0 Items

The Sun Magazine

The Sun Interview

The Myth Of Therapy

An Interview With James Hillman

I believe the soul is always attuned to the geographical, or ecological, world. Where you are is as important as where you came from. What you do every day is as important to the soul, to the revelation of the soul, as what your parents did to you, or what you were like when you were five, or ten. We don’t generally subscribe to such notions, not really; instead, we emphasize the notion of individual career, personal biography. This notion is faulty because it’s too singular to begin with. We could fault this model of the self even further. But it’s hard to sit here and imagine other models. Do you see what I mean? It’s hard to shift to an emphasis on the end of life, or to the social, geographical context of life, to the “you” who is what you do, to the “you” that you create with every move. Now, that would be a Zen thing, wouldn’t it? Every move you make, every bite you eat, every word you say, is inventing yourself. We think the soul is already made by what happened early on, and we’re always trying to fix it, to adjust it.

Essays, Memoirs, & True Stories

In Search Of Soul

From A Blue Fire: Selected Writings By James Hillman

Anthropologists describe a condition among “primitive” peoples called “loss of soul.” In this condition a man is out of himself, unable to find either the outer connection between humans or the inner connection to himself. He is unable to take part in his society, its rituals, and traditions. They are dead to him, he to them.

Who Sees What

One morning I came upon him in one of the more remote parts of the park. He’d spread his sleeping bag out smoothly, and he was about to get inside. He was wearing his knitted cap. I approached him from behind, and hoped he didn’t see me seeing him. Going to bed is not supposed to happen in broad daylight in front of strangers.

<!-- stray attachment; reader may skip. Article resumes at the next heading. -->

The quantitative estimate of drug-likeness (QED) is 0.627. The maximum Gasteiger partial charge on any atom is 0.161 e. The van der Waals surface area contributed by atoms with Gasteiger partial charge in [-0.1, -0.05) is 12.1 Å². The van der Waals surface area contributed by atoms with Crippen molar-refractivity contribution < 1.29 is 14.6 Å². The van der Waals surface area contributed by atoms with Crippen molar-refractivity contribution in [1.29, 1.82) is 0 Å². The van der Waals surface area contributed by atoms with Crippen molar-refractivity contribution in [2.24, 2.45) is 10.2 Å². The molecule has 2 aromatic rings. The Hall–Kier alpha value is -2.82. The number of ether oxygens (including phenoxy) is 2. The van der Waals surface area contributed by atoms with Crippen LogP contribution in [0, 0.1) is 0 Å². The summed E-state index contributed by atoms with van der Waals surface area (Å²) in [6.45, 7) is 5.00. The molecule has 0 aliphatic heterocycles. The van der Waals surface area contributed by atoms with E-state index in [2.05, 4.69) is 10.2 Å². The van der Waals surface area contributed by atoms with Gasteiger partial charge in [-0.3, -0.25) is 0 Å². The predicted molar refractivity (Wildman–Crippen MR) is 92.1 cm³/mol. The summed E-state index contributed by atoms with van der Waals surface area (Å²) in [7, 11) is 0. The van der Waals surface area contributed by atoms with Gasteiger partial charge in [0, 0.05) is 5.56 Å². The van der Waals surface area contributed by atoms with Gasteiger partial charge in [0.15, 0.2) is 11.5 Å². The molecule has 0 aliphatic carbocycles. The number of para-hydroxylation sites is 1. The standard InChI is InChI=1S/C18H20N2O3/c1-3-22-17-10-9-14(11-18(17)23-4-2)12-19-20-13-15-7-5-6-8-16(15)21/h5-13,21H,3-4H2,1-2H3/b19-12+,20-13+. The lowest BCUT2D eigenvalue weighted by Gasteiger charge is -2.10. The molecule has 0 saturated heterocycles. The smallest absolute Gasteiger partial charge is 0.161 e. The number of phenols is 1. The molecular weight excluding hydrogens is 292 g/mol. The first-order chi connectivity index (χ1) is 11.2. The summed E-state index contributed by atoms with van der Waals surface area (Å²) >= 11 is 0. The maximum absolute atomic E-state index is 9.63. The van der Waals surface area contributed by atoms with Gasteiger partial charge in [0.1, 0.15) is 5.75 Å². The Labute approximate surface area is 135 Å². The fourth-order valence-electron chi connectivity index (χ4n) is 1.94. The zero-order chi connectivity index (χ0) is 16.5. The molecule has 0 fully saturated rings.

Catching Up

I’m never going to read them all. My wife knows it. My children know it. They exchange sly smiles when I haul a big box of magazines along on family vacations. Or when I announce at the beginning of the new year, as fervently as the president promising a balanced budget, that I’m finally going to get caught up. They know I’ll subscribe to more magazines, that the stack of unread issues — already taller than I am — will grow taller still.



The night of the day that Dr. Martin Luther King was shot, my parents had gone to the art museum in Cleveland to see a stunning painting by Titian of Mars and Venus, a fat naked Venus and a Mars clad in Renaissance armor. But instead of eating a fancy dinner or making love in a motel room, they were frantically trying to book a flight back to Newark, New Jersey, which was burning to the ground.


Anna has him sitting on the kitchen table; as usual, he is angry. “C’mon, Dad,” she keeps saying, as if that will make any difference. A heaviness lodges at the base of my skull; I try to shrug it away, but it clings there, breathing hard. The old man has the can of shaving cream clamped between his knees.

Luchita And The Radio Man

A Searing, True-Life Tale of Broadcasting, Love, and Deception

The type of broadcasting Sean Donovan’s doing in Philo started a few years back, when people got fed up with turning on the radio and finding nothing but coffee-soaked boss-jocks shrieking about what was happening at the local speedway on “Sunday! Sunday! Sunday!” followed by two minutes and fifty-nine seconds of the 1910 Fruitgum Company singing “Yummy, Yummy, Yummy, I Got Love In My Tummy.”

*NOTE: Original copies of this issue are no longer available. Unbound, laser-printed copies will be provided for print orders.

Readers Write

The Sixties

For months, I’ve been living in a time warp, half in the present, half in the sixties. The crisis in the Persian Gulf is part of it; I have a son who is eighteen and investigating conscientious-objector status. Recently, a friend twisted a rubber band into a figure-eight and explained that physicists view time as circular: it loops back around with no end and no beginning.

Personal Stories By Our Readers ▸


“One cannot be deeply responsive to the world without being saddened very often.”

Erich Fromm

More Quotations ▸
The gift of ideas

A Sun gift subscription will be filled with surprises all year long

Order Now